Luckily, Github also has a REST-API that allows access to repository contents, with no access restrictions for public repositories.

The implementation

With a solution to the first and biggest problem, work on implementing the wiki could start.

Quite soon I would notice a problem though: The Github API imposes a rate limit of 50 calls per hour on unauthenticated users. This is raised to 500 calls per hour for authenticated users.

Just the .png-files to be able to display the items added by the mod are about 250 files, each needing a call of their own. Each crafting recipe to acquire the item in game is also a file of its own and so are the Patchouli documentation pages.

It’s therefore impossible to acquire all the information the wiki needs with the Github repository API. Is it really, though?

Setting up the project

Before we can try to make the impossible possible, the SvelteKit project needs to be created.

Agree to the installation of the required packages and choose Skeleton project when asked which type of project should be set up.
I’ve chosen to use type checking with TypeScript syntax, to include ESLint, Prettier and Playwright.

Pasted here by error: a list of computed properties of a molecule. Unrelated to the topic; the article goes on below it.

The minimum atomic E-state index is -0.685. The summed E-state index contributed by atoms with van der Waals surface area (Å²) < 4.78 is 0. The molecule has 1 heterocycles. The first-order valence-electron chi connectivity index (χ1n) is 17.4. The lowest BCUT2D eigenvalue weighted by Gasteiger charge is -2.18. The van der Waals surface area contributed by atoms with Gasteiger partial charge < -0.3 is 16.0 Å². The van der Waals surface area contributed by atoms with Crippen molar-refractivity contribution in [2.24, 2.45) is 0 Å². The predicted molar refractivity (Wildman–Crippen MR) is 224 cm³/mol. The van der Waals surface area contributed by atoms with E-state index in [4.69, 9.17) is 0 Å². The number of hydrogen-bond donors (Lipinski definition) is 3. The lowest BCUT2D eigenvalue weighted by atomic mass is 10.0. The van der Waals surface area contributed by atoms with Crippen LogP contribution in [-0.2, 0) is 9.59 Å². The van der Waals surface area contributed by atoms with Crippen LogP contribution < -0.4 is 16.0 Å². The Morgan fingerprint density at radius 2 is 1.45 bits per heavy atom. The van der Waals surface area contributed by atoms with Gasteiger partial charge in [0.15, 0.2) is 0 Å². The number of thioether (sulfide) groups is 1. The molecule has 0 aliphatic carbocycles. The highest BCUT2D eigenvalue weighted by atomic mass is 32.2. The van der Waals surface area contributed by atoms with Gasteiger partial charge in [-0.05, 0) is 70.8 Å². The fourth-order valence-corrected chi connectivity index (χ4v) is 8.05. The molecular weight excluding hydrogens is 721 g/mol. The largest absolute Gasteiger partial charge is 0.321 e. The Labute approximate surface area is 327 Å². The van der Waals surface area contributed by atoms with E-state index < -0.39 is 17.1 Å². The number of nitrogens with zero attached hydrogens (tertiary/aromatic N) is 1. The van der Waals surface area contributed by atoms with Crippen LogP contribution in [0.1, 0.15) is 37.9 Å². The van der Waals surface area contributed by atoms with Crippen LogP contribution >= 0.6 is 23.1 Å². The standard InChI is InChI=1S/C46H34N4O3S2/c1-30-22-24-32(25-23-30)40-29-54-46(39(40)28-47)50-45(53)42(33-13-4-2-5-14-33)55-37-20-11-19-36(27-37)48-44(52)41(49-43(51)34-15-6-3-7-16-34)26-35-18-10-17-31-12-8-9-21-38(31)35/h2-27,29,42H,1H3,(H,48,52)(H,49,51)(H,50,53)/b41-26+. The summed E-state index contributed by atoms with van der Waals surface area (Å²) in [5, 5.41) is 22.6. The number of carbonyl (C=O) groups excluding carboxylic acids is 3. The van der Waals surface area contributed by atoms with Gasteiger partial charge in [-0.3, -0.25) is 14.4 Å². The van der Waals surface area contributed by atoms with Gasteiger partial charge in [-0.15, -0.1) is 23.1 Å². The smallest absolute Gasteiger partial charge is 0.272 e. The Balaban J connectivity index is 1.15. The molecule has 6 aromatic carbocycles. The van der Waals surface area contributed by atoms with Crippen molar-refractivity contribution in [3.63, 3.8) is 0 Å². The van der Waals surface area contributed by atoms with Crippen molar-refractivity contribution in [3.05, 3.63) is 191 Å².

The project can be started by entering the directory:

Making the impossible possible

With the setup done, we can start implementing the actual logic. It might be impossible to acquire the necessary files directly through the API, but the documentation also mentions the possibility to get the whole repository as a zipball!

Since all the content the app should display is contained in the Github repository, it needs to be fetched before the page can be displayed.

In the previous post about SvelteKit, I’ve explained how one can use the +layout.ts file to execute code before the page is displayed. This is where the loading of wiki files should happen, so we create a new +layout.ts file in the src/routes directory.


To make sure that the server does not get rejected by the rate limit when we access the Github API we check if the code is running in a browser or on the server and make an authorized call if it is running on the server.

If it’s running in the browser, the API is called directly. If not, it is sent to an API route that we still need to create: /api/zipball.

To do that, we create the api and zipball directories and create a new file in the zipball directory: src/routes/api/zipball/+server.ts